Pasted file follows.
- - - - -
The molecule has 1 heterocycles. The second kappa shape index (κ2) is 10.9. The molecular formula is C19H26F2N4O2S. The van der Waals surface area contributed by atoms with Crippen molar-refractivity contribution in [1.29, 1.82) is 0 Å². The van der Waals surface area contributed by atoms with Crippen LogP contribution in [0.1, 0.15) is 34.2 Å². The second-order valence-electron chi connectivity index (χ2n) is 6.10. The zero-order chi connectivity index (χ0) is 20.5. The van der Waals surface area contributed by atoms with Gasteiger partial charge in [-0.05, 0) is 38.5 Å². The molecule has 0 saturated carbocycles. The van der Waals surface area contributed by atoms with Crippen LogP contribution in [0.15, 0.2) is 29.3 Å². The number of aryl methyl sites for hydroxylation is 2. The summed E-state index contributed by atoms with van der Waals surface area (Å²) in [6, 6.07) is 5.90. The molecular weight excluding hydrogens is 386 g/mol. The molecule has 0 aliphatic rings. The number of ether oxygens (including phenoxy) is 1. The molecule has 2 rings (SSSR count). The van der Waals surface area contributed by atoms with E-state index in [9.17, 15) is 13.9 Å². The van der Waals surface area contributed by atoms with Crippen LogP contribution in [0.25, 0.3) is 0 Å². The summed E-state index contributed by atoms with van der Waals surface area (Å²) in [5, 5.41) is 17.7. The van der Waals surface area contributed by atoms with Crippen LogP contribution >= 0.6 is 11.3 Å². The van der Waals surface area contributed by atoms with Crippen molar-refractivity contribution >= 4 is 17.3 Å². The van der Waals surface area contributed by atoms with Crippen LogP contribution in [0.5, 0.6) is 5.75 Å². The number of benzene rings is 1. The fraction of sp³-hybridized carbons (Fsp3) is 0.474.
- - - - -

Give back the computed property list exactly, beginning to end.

The molecule has 1 heterocycles. The second kappa shape index (κ2) is 10.9. The molecular formula is C19H26F2N4O2S. The van der Waals surface area contributed by atoms with Crippen molar-refractivity contribution in [1.29, 1.82) is 0 Å². The van der Waals surface area contributed by atoms with Crippen LogP contribution in [0.1, 0.15) is 34.2 Å². The second-order valence-electron chi connectivity index (χ2n) is 6.10. The zero-order chi connectivity index (χ0) is 20.5. The van der Waals surface area contributed by atoms with Gasteiger partial charge in [-0.05, 0) is 38.5 Å². The molecule has 0 saturated carbocycles. The van der Waals surface area contributed by atoms with Crippen LogP contribution in [0.15, 0.2) is 29.3 Å². The number of aryl methyl sites for hydroxylation is 2. The summed E-state index contributed by atoms with van der Waals surface area (Å²) in [6, 6.07) is 5.90. The molecular weight excluding hydrogens is 386 g/mol. The molecule has 0 aliphatic rings. The number of ether oxygens (including phenoxy) is 1. The molecule has 2 rings (SSSR count). The van der Waals surface area contributed by atoms with E-state index in [9.17, 15) is 13.9 Å². The van der Waals surface area contributed by atoms with Crippen LogP contribution in [0.25, 0.3) is 0 Å². The summed E-state index contributed by atoms with van der Waals surface area (Å²) in [5, 5.41) is 17.7. The van der Waals surface area contributed by atoms with Crippen LogP contribution >= 0.6 is 11.3 Å². The van der Waals surface area contributed by atoms with Crippen molar-refractivity contribution >= 4 is 17.3 Å². The van der Waals surface area contributed by atoms with Crippen LogP contribution in [0.5, 0.6) is 5.75 Å². The number of benzene rings is 1. The fraction of sp³-hybridized carbons (Fsp3) is 0.474.